That shift had its benefits, though. It was only after Sarah deconstructed that she understood what she had endured was abuse and that she wasn’t personally responsible for it. That’s what motivated her to finally go to law enforcement and tell them what Fenton did to her.
Now she’s hoping others will come to the same conclusions.
If nothing else, she hopes people won’t give religious leaders unearned trust. She hopes they’ll realize the harm caused by treating girls as the property of men, both as children and as wives. She also hopes they’ll disavow the concepts of “courting” and “betrothal,” both of which were on full display in the recent Shiny Happy People: Duggar Family Secrets docuseries. Those aren’t good Christian ways of merging two souls into one; it’s grooming, plain and simple.
Sarah also wants to help other victims. It was listening to another survivor’s story that allowed her to recognize what happened to her, so if someone else can benefit from her telling her story, then she’s both helping them and healing herself.
Sarah now works as a financial planner and is working toward certification as a financial therapist. She writes on her website that, when she was younger, she “didn’t feel [she] had much, if any, choice in creating a plan of [her] own.” It’s why she’s working to bring stability to other people’s lives after spending so many years unable to achieve that stability in her own.
Without directly mentioning her own past, she also urges readers to practice self-care when they’re going through difficulties:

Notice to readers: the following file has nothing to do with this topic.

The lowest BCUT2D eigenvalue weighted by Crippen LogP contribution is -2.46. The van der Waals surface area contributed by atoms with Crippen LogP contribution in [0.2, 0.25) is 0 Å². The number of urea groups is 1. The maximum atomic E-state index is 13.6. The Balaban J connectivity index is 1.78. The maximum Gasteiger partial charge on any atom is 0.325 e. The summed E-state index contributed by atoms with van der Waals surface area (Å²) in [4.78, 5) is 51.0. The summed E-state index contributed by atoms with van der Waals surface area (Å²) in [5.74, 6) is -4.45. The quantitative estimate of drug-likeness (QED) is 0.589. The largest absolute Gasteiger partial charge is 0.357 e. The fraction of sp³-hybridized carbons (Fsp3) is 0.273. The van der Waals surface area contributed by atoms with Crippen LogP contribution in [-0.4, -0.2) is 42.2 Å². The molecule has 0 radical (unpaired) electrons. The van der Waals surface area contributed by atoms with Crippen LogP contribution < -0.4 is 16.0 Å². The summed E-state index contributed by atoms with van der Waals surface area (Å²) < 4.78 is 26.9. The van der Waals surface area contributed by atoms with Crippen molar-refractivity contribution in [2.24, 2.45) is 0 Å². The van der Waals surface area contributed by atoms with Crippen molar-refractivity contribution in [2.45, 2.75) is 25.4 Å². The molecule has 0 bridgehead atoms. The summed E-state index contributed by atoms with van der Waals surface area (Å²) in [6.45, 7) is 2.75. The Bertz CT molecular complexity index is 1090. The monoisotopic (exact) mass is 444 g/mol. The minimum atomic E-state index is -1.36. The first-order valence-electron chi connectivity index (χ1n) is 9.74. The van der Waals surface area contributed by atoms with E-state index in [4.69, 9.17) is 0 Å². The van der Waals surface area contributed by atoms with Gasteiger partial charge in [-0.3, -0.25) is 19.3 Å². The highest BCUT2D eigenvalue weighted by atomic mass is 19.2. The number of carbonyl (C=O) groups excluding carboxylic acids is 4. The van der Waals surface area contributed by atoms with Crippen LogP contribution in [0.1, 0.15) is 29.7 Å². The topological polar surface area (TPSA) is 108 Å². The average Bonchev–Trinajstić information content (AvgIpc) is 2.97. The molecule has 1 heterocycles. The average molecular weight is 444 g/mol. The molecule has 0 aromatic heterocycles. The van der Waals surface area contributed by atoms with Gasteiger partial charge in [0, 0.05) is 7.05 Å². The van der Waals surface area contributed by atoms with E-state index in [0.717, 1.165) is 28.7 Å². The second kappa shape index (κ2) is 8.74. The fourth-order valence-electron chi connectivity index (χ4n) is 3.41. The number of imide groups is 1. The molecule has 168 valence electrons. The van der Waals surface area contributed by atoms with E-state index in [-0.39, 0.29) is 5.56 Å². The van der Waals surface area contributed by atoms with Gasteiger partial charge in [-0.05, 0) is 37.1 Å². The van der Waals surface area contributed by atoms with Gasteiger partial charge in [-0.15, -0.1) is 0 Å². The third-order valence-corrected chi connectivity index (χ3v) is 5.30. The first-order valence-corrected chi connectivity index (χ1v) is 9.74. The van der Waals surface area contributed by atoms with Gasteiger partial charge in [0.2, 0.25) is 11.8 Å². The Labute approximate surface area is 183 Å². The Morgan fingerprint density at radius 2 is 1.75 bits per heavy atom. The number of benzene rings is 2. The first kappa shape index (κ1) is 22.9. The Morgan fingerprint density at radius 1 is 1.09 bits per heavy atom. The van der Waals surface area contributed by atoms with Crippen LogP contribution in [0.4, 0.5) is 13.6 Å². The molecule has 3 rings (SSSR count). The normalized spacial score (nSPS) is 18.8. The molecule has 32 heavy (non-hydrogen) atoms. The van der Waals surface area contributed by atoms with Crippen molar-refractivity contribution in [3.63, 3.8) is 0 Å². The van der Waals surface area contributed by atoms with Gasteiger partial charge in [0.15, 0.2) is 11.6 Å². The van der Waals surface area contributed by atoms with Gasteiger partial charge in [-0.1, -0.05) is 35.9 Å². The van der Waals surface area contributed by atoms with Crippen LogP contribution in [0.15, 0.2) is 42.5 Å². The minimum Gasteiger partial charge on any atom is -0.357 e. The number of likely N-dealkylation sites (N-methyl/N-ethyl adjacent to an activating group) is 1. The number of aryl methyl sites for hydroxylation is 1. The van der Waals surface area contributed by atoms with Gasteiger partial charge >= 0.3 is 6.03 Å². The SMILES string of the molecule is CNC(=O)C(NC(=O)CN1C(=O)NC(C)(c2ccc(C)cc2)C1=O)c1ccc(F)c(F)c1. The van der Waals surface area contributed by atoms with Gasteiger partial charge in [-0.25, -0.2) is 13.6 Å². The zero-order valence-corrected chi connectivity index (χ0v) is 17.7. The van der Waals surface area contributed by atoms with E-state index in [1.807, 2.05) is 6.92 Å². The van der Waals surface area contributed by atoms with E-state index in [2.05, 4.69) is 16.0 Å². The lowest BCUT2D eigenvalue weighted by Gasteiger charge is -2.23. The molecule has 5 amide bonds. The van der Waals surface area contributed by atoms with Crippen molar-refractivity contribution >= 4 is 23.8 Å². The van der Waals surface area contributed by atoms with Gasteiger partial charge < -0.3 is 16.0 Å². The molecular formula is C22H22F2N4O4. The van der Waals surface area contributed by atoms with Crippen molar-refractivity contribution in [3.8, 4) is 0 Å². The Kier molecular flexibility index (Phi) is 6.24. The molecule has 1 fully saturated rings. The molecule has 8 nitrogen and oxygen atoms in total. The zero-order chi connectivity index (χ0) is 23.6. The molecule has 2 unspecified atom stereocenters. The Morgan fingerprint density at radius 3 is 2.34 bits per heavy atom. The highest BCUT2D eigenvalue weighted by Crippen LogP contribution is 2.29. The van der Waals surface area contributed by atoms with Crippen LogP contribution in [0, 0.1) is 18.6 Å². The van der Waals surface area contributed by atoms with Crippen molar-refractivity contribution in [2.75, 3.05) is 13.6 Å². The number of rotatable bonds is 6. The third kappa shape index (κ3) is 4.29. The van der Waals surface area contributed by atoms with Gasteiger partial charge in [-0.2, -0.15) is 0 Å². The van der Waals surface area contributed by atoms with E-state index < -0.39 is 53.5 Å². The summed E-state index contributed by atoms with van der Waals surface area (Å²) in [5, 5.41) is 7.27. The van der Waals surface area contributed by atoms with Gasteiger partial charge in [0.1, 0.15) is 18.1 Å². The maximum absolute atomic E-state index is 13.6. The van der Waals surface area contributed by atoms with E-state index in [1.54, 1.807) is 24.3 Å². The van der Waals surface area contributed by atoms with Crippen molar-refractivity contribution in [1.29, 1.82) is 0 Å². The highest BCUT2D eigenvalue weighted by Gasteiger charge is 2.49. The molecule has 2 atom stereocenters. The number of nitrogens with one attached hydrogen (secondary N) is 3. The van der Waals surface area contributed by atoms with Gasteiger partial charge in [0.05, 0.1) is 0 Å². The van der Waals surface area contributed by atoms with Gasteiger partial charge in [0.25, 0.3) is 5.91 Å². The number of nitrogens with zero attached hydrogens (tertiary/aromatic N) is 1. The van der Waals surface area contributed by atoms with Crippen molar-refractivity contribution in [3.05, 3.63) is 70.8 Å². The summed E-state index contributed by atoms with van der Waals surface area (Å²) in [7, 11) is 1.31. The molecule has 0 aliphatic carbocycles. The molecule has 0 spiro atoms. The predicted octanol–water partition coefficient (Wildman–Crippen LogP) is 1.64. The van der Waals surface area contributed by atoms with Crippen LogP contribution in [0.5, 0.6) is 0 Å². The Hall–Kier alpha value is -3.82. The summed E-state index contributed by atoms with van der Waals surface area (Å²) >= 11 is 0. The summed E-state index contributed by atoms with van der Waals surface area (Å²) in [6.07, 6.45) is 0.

The trauma I came out of twenty years ago resurfaced in 2019 leaving me no other option but to address my mental health needs.
Looking back, I wish I had more permission to do what I needed to do to take care of myself. Thankfully I had a few friends and life coaches that reminded me that there would be a time again where I could run hard but for now take the time to heal. (And they still remind me of this when I have a hard day or series of hard days.) Perhaps you need some permission to take care of yourself, to slow down, to pause for a moment, to do whatever you may need in order to prioritize your own well-being, I hereby grant it.
As of this writing, the Pennsylvania Attorney General’s office still hasn’t extradited Fenton. Whether the charges will lead to prison time for him remains to be seen. But it’s incredible how many people blessed a relationship that never should have been permitted.
Just about everyone in Sarah’s circles, including family members and church leaders, were all fine with them being together when they believed sex would only come after the wedding. The idea of an underage girl “betrothed” to a youth pastor nearly twice her age didn’t seriously bother them because they thought God approved.
"I was convinced it was God's will," said Sean Eberly, a member of Sarah’s youth group and a worship leader at the church. Even after the wedding was called off, "I hadn't come to terms with what had happened." It took him several years after leaving the church to recognize what happened and think seriously about what he could’ve done differently.
"I wish I had spoken up and said something,” he told me. The regret haunted him for years. Today, he has a much more straightforward take on churches like theirs: "High-demand religions are extremely toxic."
It’s no wonder the former youth worship leader now considers himself an atheist.
Robert Fenton used the Bible to abuse everyone’s trust. His victim carried those memories—and that trauma—for decades. Sarah is taking a different kind of risk now, stepping out from behind the cloak of anonymity. And yet Fenton remains at large, overseas, possibly protected by a new church and the luxury of distance.
If you appreciated this article, please subscribe to my newsletter for free (!) or share this post on Reddit, Facebook, or the godawful Bird app.